Wrist watch X-rays
[Note, since this page was originally built, I have added another page on watch xray.]

Above is a radiograph of a 17 -ewel Bulova wristwatch. See below for another watch. The caseback was removed for the exposure. You can see the mainspring in the lower picture, just to the right of midline. It is mostly wound up. As the watch releases power, the coils of the spring will migrate to the outside of the wheel it lives in.  The balance wheel is at the 9 o'clock position. If you wish to learn more about the technique for obtaining this image, click here.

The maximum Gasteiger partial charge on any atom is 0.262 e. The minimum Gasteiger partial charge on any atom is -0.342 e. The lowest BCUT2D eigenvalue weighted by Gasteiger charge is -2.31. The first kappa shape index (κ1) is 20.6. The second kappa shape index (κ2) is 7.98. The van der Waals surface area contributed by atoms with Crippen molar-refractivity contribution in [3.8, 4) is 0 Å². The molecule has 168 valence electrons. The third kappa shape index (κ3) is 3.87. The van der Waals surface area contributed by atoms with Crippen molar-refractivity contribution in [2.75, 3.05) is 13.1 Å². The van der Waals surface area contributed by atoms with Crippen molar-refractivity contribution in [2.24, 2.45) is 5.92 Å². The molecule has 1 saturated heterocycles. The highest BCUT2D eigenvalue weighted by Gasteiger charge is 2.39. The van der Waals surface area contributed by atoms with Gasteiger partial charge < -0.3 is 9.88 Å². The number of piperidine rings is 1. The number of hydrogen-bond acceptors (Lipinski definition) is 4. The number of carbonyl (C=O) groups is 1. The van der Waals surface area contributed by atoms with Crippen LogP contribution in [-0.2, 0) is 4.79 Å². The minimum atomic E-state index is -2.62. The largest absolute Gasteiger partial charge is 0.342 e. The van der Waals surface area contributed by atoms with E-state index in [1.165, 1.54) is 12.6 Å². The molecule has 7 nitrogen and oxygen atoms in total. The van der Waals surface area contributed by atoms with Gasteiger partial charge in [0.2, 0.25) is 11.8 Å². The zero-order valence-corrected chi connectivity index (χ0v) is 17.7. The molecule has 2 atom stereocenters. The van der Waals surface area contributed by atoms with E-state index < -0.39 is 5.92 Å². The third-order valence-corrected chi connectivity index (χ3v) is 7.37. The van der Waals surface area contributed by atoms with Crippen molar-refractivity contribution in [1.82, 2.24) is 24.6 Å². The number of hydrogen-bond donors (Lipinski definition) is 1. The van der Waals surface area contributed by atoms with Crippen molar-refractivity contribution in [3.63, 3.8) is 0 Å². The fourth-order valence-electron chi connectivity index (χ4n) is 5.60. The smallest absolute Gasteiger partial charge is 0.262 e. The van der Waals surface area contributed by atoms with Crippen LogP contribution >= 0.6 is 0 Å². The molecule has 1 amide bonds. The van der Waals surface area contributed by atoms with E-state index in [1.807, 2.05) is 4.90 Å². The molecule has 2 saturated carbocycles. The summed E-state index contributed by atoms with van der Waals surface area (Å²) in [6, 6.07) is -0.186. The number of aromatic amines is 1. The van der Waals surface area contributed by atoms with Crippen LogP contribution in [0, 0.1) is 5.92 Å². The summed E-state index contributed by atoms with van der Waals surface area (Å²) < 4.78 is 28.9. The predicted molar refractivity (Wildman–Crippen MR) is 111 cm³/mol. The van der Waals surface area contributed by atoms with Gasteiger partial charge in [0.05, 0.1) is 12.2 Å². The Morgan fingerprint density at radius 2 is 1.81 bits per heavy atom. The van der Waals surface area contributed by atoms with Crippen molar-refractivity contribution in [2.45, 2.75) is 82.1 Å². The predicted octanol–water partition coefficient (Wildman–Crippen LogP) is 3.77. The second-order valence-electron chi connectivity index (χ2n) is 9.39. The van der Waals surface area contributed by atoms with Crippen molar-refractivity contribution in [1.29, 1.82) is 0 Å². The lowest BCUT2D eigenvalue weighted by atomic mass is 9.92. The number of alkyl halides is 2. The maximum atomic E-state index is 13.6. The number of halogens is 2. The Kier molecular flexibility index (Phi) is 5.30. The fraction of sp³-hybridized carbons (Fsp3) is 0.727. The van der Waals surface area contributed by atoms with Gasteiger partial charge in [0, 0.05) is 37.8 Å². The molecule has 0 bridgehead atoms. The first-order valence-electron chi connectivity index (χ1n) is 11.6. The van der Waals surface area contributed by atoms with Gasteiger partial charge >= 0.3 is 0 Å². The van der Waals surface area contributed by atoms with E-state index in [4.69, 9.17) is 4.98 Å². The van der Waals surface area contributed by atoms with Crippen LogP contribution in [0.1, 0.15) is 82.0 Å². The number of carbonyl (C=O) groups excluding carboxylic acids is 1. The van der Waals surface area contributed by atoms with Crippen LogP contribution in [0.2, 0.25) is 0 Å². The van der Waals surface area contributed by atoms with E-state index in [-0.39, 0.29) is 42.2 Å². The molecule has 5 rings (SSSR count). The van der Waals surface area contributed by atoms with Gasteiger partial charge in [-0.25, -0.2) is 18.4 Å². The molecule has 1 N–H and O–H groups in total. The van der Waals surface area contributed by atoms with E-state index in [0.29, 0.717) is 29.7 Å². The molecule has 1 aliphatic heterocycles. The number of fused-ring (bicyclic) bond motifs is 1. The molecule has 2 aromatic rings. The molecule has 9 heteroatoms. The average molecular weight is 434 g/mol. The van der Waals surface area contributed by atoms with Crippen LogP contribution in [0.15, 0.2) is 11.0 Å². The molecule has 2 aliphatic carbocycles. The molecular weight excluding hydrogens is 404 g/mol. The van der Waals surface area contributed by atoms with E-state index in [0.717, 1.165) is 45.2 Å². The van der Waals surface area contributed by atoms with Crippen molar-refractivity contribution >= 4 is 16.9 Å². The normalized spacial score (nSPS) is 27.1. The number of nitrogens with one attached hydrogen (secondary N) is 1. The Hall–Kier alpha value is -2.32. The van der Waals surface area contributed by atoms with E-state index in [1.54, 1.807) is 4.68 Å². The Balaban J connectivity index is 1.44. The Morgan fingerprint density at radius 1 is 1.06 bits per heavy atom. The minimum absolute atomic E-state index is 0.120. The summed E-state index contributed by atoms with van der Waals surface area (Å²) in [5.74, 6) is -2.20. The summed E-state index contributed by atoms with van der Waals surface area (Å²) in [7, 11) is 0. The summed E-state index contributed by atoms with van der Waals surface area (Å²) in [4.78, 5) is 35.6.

This exposure came out a bit light, but I think you can still see things. This is a bumper automatic watch. See here for more info on automatic movements, inlcuding photo of a bumper movement. The weight is a C-shaped metal mass in the upper peripheral aspect of the case. You can barely see it, but it is attached to the center of the movement with a plate. It moves back and forth in the channel where you see a lot of dark. As it moves, it winds the mainspring, here shown as the veiled coil at 12:30. The small arc of metal at 5 o'clock does not move, but it has a spring on each end. Some of the momentum of the rotor weight is transferred to the spring as the rotor smacks into it. The balance wheel is at 9 o'clock.